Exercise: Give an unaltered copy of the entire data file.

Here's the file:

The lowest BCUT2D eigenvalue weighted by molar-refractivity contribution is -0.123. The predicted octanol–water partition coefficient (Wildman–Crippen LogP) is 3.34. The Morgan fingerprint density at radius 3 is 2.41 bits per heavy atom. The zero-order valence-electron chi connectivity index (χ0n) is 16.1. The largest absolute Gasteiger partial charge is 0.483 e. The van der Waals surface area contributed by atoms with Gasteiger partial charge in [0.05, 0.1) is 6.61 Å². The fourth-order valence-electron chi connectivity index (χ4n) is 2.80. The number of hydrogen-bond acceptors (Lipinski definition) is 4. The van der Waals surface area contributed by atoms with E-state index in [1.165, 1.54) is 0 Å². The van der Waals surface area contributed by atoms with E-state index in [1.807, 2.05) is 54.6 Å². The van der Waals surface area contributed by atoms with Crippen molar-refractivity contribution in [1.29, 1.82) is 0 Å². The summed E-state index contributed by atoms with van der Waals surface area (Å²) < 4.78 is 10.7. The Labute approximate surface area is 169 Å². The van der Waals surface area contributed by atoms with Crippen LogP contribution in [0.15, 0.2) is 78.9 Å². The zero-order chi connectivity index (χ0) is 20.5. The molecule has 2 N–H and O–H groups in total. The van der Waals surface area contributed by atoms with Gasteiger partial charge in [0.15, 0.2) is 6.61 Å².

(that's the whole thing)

The lowest BCUT2D eigenvalue weighted by molar-refractivity contribution is -0.123. The predicted octanol–water partition coefficient (Wildman–Crippen LogP) is 3.34. The Morgan fingerprint density at radius 3 is 2.41 bits per heavy atom. The zero-order valence-electron chi connectivity index (χ0n) is 16.1. The largest absolute Gasteiger partial charge is 0.483 e. The van der Waals surface area contributed by atoms with Gasteiger partial charge in [0.05, 0.1) is 6.61 Å². The fourth-order valence-electron chi connectivity index (χ4n) is 2.80. The number of hydrogen-bond acceptors (Lipinski definition) is 4. The van der Waals surface area contributed by atoms with E-state index in [1.165, 1.54) is 0 Å². The van der Waals surface area contributed by atoms with E-state index in [1.807, 2.05) is 54.6 Å². The van der Waals surface area contributed by atoms with Crippen molar-refractivity contribution in [1.29, 1.82) is 0 Å². The summed E-state index contributed by atoms with van der Waals surface area (Å²) < 4.78 is 10.7. The Labute approximate surface area is 169 Å². The van der Waals surface area contributed by atoms with Crippen LogP contribution in [0.15, 0.2) is 78.9 Å². The zero-order chi connectivity index (χ0) is 20.5. The molecule has 2 N–H and O–H groups in total. The van der Waals surface area contributed by atoms with Gasteiger partial charge in [0.15, 0.2) is 6.61 Å².